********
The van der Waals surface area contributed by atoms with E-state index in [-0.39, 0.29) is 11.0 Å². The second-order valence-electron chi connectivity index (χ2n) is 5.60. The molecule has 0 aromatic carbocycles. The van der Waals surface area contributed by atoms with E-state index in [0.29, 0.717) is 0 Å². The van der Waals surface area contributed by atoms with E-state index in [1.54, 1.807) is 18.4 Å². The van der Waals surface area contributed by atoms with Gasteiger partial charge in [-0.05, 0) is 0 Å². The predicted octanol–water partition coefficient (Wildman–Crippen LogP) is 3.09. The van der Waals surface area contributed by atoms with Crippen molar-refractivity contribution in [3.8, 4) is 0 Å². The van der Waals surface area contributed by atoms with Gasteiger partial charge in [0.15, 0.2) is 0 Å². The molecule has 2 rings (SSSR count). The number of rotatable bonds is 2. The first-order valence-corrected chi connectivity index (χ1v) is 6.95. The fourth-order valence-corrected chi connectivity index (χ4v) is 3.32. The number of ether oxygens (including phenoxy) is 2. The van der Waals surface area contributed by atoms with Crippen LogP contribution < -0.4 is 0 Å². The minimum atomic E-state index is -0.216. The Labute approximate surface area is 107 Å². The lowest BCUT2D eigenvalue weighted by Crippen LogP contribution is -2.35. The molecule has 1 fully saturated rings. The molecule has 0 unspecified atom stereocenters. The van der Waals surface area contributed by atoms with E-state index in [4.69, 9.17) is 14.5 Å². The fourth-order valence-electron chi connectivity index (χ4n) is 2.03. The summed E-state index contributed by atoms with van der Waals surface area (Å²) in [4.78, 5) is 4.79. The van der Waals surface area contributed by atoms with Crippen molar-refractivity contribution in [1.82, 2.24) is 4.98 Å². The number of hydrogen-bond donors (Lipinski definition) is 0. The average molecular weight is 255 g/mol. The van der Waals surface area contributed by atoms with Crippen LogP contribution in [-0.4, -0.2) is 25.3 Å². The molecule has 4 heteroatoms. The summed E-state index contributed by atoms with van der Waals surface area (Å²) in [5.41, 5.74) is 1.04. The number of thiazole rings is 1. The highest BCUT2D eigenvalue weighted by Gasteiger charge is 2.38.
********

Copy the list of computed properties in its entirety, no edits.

The van der Waals surface area contributed by atoms with E-state index in [-0.39, 0.29) is 11.0 Å². The second-order valence-electron chi connectivity index (χ2n) is 5.60. The molecule has 0 aromatic carbocycles. The van der Waals surface area contributed by atoms with E-state index in [0.29, 0.717) is 0 Å². The van der Waals surface area contributed by atoms with E-state index in [1.54, 1.807) is 18.4 Å². The van der Waals surface area contributed by atoms with Gasteiger partial charge in [-0.05, 0) is 0 Å². The predicted octanol–water partition coefficient (Wildman–Crippen LogP) is 3.09. The van der Waals surface area contributed by atoms with Crippen molar-refractivity contribution in [3.8, 4) is 0 Å². The van der Waals surface area contributed by atoms with Gasteiger partial charge in [0.15, 0.2) is 0 Å². The molecule has 2 rings (SSSR count). The number of rotatable bonds is 2. The first-order valence-corrected chi connectivity index (χ1v) is 6.95. The fourth-order valence-corrected chi connectivity index (χ4v) is 3.32. The number of ether oxygens (including phenoxy) is 2. The van der Waals surface area contributed by atoms with Crippen LogP contribution < -0.4 is 0 Å². The minimum atomic E-state index is -0.216. The Labute approximate surface area is 107 Å². The lowest BCUT2D eigenvalue weighted by Crippen LogP contribution is -2.35. The molecule has 1 fully saturated rings. The molecule has 0 unspecified atom stereocenters. The van der Waals surface area contributed by atoms with E-state index in [4.69, 9.17) is 14.5 Å². The fourth-order valence-electron chi connectivity index (χ4n) is 2.03. The summed E-state index contributed by atoms with van der Waals surface area (Å²) in [4.78, 5) is 4.79. The van der Waals surface area contributed by atoms with Crippen molar-refractivity contribution in [1.82, 2.24) is 4.98 Å². The number of hydrogen-bond donors (Lipinski definition) is 0. The average molecular weight is 255 g/mol. The van der Waals surface area contributed by atoms with Crippen LogP contribution in [-0.4, -0.2) is 25.3 Å². The molecule has 4 heteroatoms. The summed E-state index contributed by atoms with van der Waals surface area (Å²) in [5.41, 5.74) is 1.04. The number of thiazole rings is 1. The highest BCUT2D eigenvalue weighted by Gasteiger charge is 2.38.